C. Myblog

When is Worst Case?

April 29, 2010

In risk analysis, it is important to make realistic assumptions about potential bad scenarios that could play out—large increases in interest rates and credit risk exceeding expectations are just a couple that come to mind.

While interest rates are at an all-time low, credit risk is at an all-time high for some credit unions. In preparing for your future, don’t mistake an all-time high with worst case.

For example: back in August 2007, the Associated Press reported that foreclosure filings had soared 93% from July 2006 to July 2007 and that the national foreclosure rate stood at 1 filing for every 693 households. Then in the first quarter 2008, CNN reported that, according to the Mortgage Bankers Association, the number of homes in foreclosure had topped 1 million.

Given this unprecedented level of foreclosure activity, it certainly felt like it couldn’t get any worse. However, according to RealtyTrac’s 2009 year-end report on foreclosures, there were over 2.8 million homes, or 1 in 45 households, with foreclosure filings in 2009 alone.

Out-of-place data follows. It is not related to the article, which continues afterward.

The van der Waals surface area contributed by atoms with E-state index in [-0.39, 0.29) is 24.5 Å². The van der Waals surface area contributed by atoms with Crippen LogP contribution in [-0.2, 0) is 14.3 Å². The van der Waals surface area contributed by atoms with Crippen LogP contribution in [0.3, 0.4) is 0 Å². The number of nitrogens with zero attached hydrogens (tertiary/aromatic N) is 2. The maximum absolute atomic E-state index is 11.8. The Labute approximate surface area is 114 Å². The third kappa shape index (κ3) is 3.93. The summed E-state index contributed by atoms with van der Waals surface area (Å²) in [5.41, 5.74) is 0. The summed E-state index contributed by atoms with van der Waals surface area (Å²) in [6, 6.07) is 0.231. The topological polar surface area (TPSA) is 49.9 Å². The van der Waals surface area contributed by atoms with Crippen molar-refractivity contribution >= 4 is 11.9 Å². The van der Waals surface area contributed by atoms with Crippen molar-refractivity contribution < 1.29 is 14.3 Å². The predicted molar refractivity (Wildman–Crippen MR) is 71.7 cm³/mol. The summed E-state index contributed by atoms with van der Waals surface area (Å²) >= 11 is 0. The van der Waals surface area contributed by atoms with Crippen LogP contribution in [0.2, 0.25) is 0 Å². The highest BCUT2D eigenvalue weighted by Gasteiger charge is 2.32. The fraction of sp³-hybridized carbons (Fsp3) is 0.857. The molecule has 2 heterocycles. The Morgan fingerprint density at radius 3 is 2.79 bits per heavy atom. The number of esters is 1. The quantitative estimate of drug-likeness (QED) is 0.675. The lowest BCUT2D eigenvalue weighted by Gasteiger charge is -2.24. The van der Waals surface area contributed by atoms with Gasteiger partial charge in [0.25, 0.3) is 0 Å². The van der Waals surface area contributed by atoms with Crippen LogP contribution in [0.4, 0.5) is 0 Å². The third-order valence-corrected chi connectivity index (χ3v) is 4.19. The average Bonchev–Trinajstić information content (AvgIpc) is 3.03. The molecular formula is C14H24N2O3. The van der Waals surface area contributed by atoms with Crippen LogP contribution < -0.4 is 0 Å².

The bottom line is that, in risk planning, it can be very dangerous to assume that just because things are bad they can’t get any worse. It is important for your management team and board to understand the potential impact on your operations if things do get worse. It is likewise important for you to have well thought out plans—today—as to how you will pull your strategic levers to manage your credit union through even rougher times.

strategy levers

Hope for the best, but plan for the worst… or at least minimally prepare for the worst.

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